Not sure what to say about getting insurance involved. Did they select this shop? Didn't realize insurance covered rodent damage, either! Good to know. Keep in mind the shop also likely has its own insurance (hopefully) that will defend him if sued, and perhaps also pursue a mechanics lien against you.

So... Play nice but be honest and firm with him. Once its "done" get the car back and go from there.

Very wise advise^^^^^^me thinks.

If in California, a vehicle owner told a shop he was going to contact the Bureau of Automotive repair.....that shop damn well should/would quickly pay attention and get things resolved. The BAR isn't the agency that any shop "wants" in their shop.....right or wrong.

You need to check and see what you have available in Florida, to protect you.

I'm still betting that the valves are bent, from some "rookie" playing with the cam belt.....

docmirror 07-09-2013 06:12 PM

I already weighed in on this. My position, which I have done before is to demand a current accounting of work done. Up to right now, and give him a written statement to stop work(a stop work order) that states no further work is authorized or will be paid for. You can tell him that you can't afford anymore repairs at this time. Pay his bill, take your car on a flat, and inventory all your parts, and bolts, etc. Get it away from him, and then discuss the rest of the work with a better qualified technician near you.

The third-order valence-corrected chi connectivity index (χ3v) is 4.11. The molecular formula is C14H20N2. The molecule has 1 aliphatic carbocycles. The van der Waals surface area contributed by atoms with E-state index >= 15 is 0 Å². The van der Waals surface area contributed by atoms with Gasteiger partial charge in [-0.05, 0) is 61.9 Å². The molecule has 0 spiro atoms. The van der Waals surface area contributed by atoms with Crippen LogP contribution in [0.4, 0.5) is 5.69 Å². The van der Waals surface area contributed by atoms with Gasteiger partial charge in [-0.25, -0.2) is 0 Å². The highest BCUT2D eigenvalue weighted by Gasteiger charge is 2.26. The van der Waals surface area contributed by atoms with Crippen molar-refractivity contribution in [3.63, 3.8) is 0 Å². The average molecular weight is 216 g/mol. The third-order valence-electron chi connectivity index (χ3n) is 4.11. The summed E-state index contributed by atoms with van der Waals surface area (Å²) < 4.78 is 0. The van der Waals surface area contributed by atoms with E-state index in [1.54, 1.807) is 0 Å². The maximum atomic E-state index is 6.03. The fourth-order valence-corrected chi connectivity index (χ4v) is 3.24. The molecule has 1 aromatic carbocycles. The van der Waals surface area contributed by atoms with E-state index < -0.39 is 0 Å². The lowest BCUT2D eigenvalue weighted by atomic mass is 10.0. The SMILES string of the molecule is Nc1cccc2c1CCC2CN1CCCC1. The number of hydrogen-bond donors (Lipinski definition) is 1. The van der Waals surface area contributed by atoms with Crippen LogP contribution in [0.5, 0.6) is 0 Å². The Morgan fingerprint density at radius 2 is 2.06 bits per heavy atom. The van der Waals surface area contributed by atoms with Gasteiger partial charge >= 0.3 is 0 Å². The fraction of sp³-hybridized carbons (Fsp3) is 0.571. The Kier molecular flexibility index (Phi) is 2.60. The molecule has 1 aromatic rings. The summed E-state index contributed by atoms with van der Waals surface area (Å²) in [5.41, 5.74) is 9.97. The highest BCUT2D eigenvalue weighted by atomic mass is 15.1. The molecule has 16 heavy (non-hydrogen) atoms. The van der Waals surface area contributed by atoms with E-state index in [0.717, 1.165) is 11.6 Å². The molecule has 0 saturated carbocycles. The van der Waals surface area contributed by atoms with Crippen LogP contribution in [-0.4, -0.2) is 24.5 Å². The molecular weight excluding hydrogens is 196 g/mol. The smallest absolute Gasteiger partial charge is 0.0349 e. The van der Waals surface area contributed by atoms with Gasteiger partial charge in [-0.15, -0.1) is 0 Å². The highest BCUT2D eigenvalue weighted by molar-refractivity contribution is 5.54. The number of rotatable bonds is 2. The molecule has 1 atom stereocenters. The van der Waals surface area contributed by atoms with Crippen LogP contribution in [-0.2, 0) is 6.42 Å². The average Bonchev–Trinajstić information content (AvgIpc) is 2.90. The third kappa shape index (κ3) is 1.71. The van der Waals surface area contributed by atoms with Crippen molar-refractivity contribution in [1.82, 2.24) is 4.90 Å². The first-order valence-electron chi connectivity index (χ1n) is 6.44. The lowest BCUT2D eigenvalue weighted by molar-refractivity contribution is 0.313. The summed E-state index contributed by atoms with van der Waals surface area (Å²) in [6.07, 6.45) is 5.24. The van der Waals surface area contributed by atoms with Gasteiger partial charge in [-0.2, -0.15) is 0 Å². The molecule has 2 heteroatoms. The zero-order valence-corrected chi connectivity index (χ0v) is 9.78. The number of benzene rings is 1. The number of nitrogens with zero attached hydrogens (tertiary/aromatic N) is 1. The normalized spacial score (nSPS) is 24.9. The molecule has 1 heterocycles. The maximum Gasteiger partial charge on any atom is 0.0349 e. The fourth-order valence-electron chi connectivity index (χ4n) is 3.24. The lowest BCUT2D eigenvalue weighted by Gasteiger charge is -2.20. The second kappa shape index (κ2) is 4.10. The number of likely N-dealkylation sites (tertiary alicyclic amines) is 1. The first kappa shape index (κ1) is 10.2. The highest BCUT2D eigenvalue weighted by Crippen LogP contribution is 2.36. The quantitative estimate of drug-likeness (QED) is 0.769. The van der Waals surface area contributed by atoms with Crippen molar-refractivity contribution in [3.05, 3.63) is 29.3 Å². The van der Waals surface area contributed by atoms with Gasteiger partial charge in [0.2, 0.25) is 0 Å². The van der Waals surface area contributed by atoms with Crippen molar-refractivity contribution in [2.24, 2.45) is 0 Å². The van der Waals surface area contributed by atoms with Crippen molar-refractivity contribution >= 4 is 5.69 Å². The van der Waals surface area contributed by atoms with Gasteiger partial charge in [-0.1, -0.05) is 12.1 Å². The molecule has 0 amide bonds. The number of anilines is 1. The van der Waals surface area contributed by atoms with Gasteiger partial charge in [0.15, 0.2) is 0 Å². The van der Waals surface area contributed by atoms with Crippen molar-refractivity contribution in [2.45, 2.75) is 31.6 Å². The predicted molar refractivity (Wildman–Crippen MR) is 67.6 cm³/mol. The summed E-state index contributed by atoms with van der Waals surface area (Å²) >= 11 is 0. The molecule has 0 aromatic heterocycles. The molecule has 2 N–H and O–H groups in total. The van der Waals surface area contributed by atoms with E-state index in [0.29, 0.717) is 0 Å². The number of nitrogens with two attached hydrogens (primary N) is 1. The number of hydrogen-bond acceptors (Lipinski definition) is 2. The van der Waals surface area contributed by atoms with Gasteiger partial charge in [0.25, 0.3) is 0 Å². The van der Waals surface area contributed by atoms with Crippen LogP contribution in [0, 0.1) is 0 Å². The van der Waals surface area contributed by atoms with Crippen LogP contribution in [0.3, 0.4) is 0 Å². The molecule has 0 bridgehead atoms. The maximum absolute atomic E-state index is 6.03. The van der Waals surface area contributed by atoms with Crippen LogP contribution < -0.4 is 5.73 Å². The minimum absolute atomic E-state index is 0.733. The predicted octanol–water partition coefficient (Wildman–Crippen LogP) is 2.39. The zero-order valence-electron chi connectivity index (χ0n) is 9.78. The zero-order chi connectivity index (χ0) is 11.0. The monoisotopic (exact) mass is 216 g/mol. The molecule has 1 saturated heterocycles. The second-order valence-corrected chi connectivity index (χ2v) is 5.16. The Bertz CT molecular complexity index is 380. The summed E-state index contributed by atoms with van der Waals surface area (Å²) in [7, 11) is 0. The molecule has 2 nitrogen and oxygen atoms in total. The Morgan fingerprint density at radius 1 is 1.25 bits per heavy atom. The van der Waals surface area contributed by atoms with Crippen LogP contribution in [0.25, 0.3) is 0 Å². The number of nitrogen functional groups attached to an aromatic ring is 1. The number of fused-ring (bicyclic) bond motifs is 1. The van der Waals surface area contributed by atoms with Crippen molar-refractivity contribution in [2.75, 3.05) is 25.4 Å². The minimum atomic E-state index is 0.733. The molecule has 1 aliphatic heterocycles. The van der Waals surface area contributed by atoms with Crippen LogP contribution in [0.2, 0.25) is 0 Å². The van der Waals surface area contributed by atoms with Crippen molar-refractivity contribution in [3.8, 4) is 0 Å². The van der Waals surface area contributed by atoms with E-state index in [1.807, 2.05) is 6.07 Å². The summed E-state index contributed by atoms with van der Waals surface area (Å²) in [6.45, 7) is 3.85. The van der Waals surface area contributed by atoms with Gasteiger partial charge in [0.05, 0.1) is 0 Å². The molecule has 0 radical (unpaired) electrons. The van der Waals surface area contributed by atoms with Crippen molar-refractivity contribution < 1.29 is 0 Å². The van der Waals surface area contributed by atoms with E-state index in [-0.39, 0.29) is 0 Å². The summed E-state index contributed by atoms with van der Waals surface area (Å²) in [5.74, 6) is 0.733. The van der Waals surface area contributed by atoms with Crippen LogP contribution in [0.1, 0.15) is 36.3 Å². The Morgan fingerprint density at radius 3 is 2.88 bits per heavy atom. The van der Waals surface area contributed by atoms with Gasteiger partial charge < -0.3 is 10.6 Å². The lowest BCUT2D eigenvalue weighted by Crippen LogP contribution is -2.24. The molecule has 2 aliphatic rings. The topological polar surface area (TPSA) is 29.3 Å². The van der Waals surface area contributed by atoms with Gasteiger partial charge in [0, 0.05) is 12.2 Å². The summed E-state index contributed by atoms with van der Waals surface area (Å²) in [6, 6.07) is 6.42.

The important key now is to stop the bleeding. The only way to do that is pay the demand, whether it's right or not and get your car. If your car is being held pending payment, then pay under protest, and once the car is back in your hands, you can investigate the small claims process if you feel that you've been duped into unauthorized work far beyond the scope of what you authorized.

A judge(or JP, or magistrate, whatever) will not look kindly on one of those drag it out stories where the car just keeps getting more, and more, and more piled on it over a long time. This is the kind of stuff that a reasonable person might consider a scam method to unjustly enrich the mech at your expense.

Get current bill, give stop work order.
Pay bill, tow car out.
Investigate new shop.
Sue mech if you think it's worth it.